Top 5 Things To Remember To Get That Elusive Job Offer

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If you are looking to get that elusive job offer for that dream job in AI and Data Science, here are our five tips to help you make the most of the interview process and land that perfect role.

1. That HR interview is not as important as you may think.

You should understand that HR reps are not decision-makers. Hiring managers and department heads are the ones who decide who is employable and who is not. They decide who to hire, what their salary should be and what headhunters to use.

Utilize LinkedIn to find those decision-makers. Search for ‘Head of Data Science’ and then the specific role you are looking for, e.g. ‘data visualisation engineer’. If the results are too broad, narrow them by filtering your geographic location.

Keep track of your interactions with decision-makers by creating an excel file, this way you can evaluate what kind of messages work and which don’t.

Don’t overthink that initial interview. If you have enlisted the help of a recruiter, follow their advice and immediately shift your focus to the next stage.

2. Show some personality. Your likeability is just as important as your qualifications.

Your GitHub projects and 1st class honours degree will only get you halfway to that job offer.

It's not the most talented and technically-savvy data scientist who eventually becomes Head of Data Science; it's usually the most politically admired and personally connected candidate that wins and progresses into the C-suite.

Success is usually dictated more by one's ability to influence, actively listen and respond appropriately. It is also their level of social etiquette and their general level of acceptance by their peers and superiors.

Be genuinely vested in others' lives. By empathizing, remembering personal details and creating conversation consistently, you will win over the hearts of anyone you endeavour to build a relationship with.

If this is something you struggle with then read the fantastic "How to Win Friends and Influence People" by Dale Carnegie. 

3. Go to interviews, even if just to learn. You may find you're underestimating yourself.

A lot of people turn down roles that could have a serious impact on their earning potential or career trajectory, allowing less qualified and less talented people to leapfrog them.

No matter if you need to look or not, once you hit a certain amount of experience in your role, it's time to take your head out of the sand. Go and start interviewing, even if just for your own education.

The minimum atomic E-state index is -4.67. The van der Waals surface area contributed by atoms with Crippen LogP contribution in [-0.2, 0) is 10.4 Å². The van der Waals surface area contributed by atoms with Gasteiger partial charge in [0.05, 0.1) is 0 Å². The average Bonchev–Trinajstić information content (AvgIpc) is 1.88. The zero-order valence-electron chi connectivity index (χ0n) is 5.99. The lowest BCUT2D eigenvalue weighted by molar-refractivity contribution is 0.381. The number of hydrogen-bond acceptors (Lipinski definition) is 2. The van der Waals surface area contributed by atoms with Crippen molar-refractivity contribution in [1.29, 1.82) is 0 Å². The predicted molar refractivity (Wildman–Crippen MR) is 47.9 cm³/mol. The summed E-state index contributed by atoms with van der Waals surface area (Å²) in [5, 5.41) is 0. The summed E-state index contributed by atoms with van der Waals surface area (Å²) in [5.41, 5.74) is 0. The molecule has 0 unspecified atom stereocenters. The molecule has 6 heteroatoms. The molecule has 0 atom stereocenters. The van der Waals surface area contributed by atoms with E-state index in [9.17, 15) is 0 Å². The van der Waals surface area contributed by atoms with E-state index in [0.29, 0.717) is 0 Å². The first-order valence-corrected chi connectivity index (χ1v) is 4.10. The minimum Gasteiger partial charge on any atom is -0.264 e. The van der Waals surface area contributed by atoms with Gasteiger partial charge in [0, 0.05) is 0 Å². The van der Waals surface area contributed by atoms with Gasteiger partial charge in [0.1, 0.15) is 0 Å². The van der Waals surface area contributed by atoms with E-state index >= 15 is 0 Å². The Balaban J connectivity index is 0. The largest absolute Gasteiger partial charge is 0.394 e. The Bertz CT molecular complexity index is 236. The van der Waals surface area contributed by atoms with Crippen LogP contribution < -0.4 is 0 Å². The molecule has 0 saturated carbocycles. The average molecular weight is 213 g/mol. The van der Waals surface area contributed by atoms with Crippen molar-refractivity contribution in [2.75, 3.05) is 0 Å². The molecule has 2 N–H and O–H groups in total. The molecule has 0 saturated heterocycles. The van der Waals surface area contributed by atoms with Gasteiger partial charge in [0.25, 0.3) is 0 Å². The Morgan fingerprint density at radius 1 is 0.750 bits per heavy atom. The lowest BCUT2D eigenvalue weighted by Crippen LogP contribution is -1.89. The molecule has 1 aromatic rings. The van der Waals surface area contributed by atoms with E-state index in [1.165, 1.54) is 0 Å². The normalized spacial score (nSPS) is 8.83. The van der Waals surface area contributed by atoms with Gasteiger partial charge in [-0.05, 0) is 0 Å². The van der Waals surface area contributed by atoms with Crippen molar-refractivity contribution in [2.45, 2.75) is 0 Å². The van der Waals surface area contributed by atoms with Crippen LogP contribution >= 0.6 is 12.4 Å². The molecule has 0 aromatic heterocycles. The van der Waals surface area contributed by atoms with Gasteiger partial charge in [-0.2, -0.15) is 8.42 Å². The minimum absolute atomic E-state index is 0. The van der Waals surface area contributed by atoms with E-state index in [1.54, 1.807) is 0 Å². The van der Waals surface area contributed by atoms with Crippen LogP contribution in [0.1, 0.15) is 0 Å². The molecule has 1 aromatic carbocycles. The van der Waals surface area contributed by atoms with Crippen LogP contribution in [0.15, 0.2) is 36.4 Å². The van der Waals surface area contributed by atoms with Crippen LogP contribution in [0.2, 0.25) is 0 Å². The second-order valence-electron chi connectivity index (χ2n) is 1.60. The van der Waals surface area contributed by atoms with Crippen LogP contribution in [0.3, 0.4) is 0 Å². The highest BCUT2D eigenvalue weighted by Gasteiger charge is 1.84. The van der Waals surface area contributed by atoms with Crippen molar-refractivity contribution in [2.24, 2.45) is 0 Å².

4. Don’t be shy. Get the answers you really need during interviews by asking tough questions.

It is in your best interests to be a strong communicator. A lot of the time candidates are reluctant to be assertive in an interview, in fear of being perceived as demanding or needy. This can potentially hurt their success on the job, as they may have agreed to something that they do not fully understand or align with.

Try to see past ‘the sell’. Everyone is trying to win you over, so be on the lookout for microaggressions or small gestures that betray their attitude and treatment of people, or the red flags that indicate they are not as supportive as marketed. As important as it is to research what you may be asked in an interview, don't underestimate the power of asking questions yourself.

Here are some data science specific questions you can ask:

  • How will the projects I work on align with business goals?
  • How does the data science team collaborate with other departments?
  • Where does data science fit within the organization, and who would I report to?
  •  How is data collected at your company?
  • What toolset do you use, and are you open to using new ones?

5. The way the market is today, candidates hold a lot of power.

Data Science, Machine Learning and Artificial Intelligence are all high-demand labour markets where the supply of jobs outstrip candidates available, the candidate actually holds more power than they may think.

Negotiate and be transparent about what offers you have on the table and when exactly the deadlines are. I promise that your prospective employers will not look at this in a negative light. It's simply reflective of the competitive labour landscape in which firms must fight for top talent.

If you handle it correctly by articulating a ‘fact of the matter’ case, then you are able to really justify the demands you have brought to the table. The decision-makers will respect you, perhaps even like you more because of this.

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